Bonus Weekend falls in the middle of a Winter Term that operates at breakneck speed; every moment filled with some sort activity - an extra help, a practice, an open studio, a dorm meeting, a research paper. This four day respite affords us a chance to breathe, to slow down and recenter ourselves before we enter the final stretch of winter that is equal parts exhilarating and exhausting.
Last week we shared this blog on the role the arts can and should play in our mindfulness practices. The most recent episode of TED Radio Hour, Slowing Down, shared six different talks discussing the benefits of intentionally finding a slower pace to life, picking up on some of the same themes of the blog we published. We all see the value of slow. We vividly recall the experience of a rainy summer day as a ten year old with nothing to do, waiting at the window for the mailman to arrive in hopes of interrupting the endless boredom. And yet, for most of us, the notion of slowness in our adult life feels more like an ideal than a reality as we scramble through our to-do lists and rush from one activity to the next, clinging to the hope of a half hour of Netflix before bed as our version of unwinding. Our students reality is most likely closer to ours as adults than it is to their ten year old selves...and that is probably not a good thing.
Too often we slow down only when the brakes are applied to our life through tragedy or illness. Only then do we pause to reevaluate the priorities that have crept into our lives, priorities that may or may not reflect who we want to be. These priorities are evident in how we allocate our time and resources. There is no avoiding this. Inventory your past week. Where did you spend money? Time? Who are you investing in? Who are you not? Every day, the average human makes 35,000 decisions (we wrote about this last spring - check out the blog post HERE). Our daily decisions set a direction for our lives and that direction is taking us to a destination. We need to slow down and make sure each decision we make is moving us closer to our center, not further away from it.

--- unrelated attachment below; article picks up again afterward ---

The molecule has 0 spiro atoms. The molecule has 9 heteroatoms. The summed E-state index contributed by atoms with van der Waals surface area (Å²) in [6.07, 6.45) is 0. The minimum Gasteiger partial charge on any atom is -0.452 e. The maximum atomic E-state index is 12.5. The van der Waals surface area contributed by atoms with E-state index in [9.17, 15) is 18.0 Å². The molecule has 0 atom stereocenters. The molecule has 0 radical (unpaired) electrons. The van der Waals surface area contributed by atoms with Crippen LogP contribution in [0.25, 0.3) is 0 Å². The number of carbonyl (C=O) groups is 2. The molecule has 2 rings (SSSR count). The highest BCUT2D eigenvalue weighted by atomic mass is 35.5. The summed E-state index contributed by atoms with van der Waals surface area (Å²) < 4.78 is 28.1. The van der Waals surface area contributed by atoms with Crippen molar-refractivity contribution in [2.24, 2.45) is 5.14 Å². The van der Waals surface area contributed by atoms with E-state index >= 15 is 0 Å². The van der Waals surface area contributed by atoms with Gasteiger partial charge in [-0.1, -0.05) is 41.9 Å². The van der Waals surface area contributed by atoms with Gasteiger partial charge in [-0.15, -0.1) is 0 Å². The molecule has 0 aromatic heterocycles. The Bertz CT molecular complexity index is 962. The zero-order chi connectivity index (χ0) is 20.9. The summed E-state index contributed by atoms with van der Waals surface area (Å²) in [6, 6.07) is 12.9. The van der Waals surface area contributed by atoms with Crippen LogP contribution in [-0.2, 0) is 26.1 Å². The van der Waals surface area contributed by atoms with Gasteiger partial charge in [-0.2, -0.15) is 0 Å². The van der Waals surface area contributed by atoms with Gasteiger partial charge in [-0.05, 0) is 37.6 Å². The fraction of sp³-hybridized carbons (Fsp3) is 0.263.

Ask any Proctor Ocean Classroom alumni and they will tell you the importance of accurate navigation. A fraction of a degree error in course may seem inconsequential in the moment, but when you magnify that small error over 100 miles without correction you have a problem. As we navigate the decision-making process in our own lives, we must be cautious to stay on course. If we allow ourselves to be adrift without consistent re-centering, we will gradually become someone we were never intended to be.
When we slow down, we allow ourselves the opportunity to recenter: institutionally, as a community, as peer groups, as teams, and as individuals. So who in your life is encouraging you to slow down. We cannot do it alone. We are too easily swept up in the current and fall prey to the momentum of the masses. But when we have others in our lives to hold us accountable, we have the support we need to swim upstream. Maybe it is Amy Makechnie’s Anatomy and Physiology class turning their phones in for 24 hours to experience a feeling of freedom, of being untethered, that most of us cannot remember. Maybe it is our Wilderness Orientation leaders. Or Mountain Classroom instructors. Or our advisors. Or colleagues who organize a community pond skating party over Bonus Weekend. Whatever it is that we can do to slow down, and whomever we can surround ourselves with to encourage us to go just a bit slower, we must embrace the slow that can exist in our lives otherwise filled with fast.